Stating that he had not supported the funds was an oversimplification or bad phrasing, but in the end it resulted in some quick backpedaling and bad press. “It just was a very inarticulate way of saying something, and I had one of those inarticulate moments late in the evening when I was dead tired in the primaries and I didn’t say something very clearly,” said Kerry, according to CNN. Bush’s people were quick to point out that it wasn’t evening, but rather early in the afternoon when Kerry made the comment.
Kerry’s reversals have ranged from foolish phrasings, to legitimate 360s, to understandable developments like his support of replacing the Patriot Act in 2004, after voting for its installment in 2003. Post-September 11 politics changed drastically for many politicians looking to strike the right balance against terrorism and public fear, a balance that changed with distance and time.
More recently this year, Kerry ran into a few more wording issues that fall more into the category of avoidance. Certain words have political implications for President Barack Obama, and war is one of them — specifically because if the U.S. is at war, Congress needs to play its role or the executive will face further criticism for overstepping than it already has. When asked whether or not the U.S. is at war with ISIL, Kerry jumped back and forth on the matter. “If people need to find a place to land, in terms of what we did in Iraq originally, this is not a war. This is not combat troops on the ground, it’s not hundreds of thousands of people … But in terms of al-Qaeda, which we have used the word “war” with, yeah, we went — we’re at war with al-Qaeda and its affiliates, and in the same context, if you want to use it, yes, we’re at war with ISIL in that sense,” said Kerry, in an answer about as clear as mud.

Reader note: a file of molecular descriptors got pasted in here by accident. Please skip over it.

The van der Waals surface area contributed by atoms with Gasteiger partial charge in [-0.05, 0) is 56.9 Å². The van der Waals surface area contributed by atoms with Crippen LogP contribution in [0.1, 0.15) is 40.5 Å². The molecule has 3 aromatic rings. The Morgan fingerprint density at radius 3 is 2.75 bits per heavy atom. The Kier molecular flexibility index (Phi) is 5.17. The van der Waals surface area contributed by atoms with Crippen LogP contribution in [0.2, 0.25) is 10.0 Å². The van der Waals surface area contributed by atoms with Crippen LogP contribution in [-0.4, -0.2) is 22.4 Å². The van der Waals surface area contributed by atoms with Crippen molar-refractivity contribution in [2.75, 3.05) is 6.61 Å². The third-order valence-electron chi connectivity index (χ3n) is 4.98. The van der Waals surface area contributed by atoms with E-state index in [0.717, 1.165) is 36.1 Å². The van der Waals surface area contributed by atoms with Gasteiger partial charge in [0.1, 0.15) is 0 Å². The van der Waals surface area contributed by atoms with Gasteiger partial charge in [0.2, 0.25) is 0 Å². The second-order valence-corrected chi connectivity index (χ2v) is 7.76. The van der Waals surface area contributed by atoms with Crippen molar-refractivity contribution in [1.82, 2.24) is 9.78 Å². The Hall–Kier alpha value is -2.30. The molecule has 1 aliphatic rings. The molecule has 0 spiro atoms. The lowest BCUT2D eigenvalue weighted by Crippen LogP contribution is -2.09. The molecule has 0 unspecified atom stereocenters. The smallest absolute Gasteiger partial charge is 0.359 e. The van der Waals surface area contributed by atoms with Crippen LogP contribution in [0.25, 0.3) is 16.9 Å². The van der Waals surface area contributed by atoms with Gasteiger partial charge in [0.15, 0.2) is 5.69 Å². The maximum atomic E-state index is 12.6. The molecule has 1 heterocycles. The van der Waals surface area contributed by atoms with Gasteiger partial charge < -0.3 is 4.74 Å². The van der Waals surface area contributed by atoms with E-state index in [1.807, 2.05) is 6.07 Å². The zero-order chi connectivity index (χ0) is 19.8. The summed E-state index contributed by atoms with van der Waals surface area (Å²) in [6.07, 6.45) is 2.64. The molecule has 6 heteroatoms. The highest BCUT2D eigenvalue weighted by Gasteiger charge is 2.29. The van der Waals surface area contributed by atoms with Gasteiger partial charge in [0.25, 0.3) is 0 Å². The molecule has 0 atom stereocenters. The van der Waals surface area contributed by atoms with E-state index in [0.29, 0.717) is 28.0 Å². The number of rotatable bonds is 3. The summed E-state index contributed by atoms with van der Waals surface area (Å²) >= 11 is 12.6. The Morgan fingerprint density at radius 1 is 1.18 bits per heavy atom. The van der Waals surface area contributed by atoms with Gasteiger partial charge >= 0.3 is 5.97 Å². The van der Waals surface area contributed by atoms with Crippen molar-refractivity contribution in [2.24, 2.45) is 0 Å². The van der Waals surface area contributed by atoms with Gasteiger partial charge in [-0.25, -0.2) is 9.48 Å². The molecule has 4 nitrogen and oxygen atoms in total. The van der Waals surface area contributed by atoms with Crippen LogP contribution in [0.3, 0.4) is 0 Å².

3. Mitt Romney
Mitt Romney has earned enough of a flip-flopping reputation to have a pair of shoes made in his honor on Mock the Vote. Immigration has been one of the many issues Romney’s been targeted for dancing around on, specifically on whether or not he supports amnesty or a pathway to citizenship. As with many flip-floppers, the issue comes up when it gets down to specific terminology, how you define it, and that desperate desire not to be associated with some words — but not to be too far to the other side, either. “I think an amnesty program is what, which is all the illegal immigrants who are here are now citizens and a walk up and get your citizenship. What the president has proposed, and what Senator McCain and Cornyn have proposed, are quite different from that,” said Romney on NBC in a December interview on Meet the Press.
“They require people … registering and receiving, if you will, a number, a registration number, then working here for six years and paying taxes, not taking benefits — health, Medicaid, food stamps, and so forth — not taking benefits, and then at the end of that period, registering to become a citizen or applying to become a citizen and paying a fee … those are reasonable proposals.” Pathway to citizenship appeared to be given the thumbs up from Mr. Romney, who was careful to shoot down the idea of amnesty, and skirt around the exact wording.
This is, of course, a big reversal from his position in 2007 when he quite clearly told NBC that, “The 12 million or so that are here illegally should be able to stay, sign up for permanent residency or citizenship, but they should not be given a special pathway, a special guarantee that all of them get to stay here for the rest of their lives merely by virtue of having come here illegally.” He said America should “welcome them to get in line with everyone else, but no special pathway.”
More From Politics Cheat Sheet;
- Forget the Tan Suit, Here’s What Obama Said About ISIS and Immigration
- Did Mitt Romney Forget About NATO, the EU, and Compromise?
- Now That Obama Has a Strategy for ISIL, Do Politicians Like It?
Follow Anthea Mitchel on Twitter @AntheaWSCS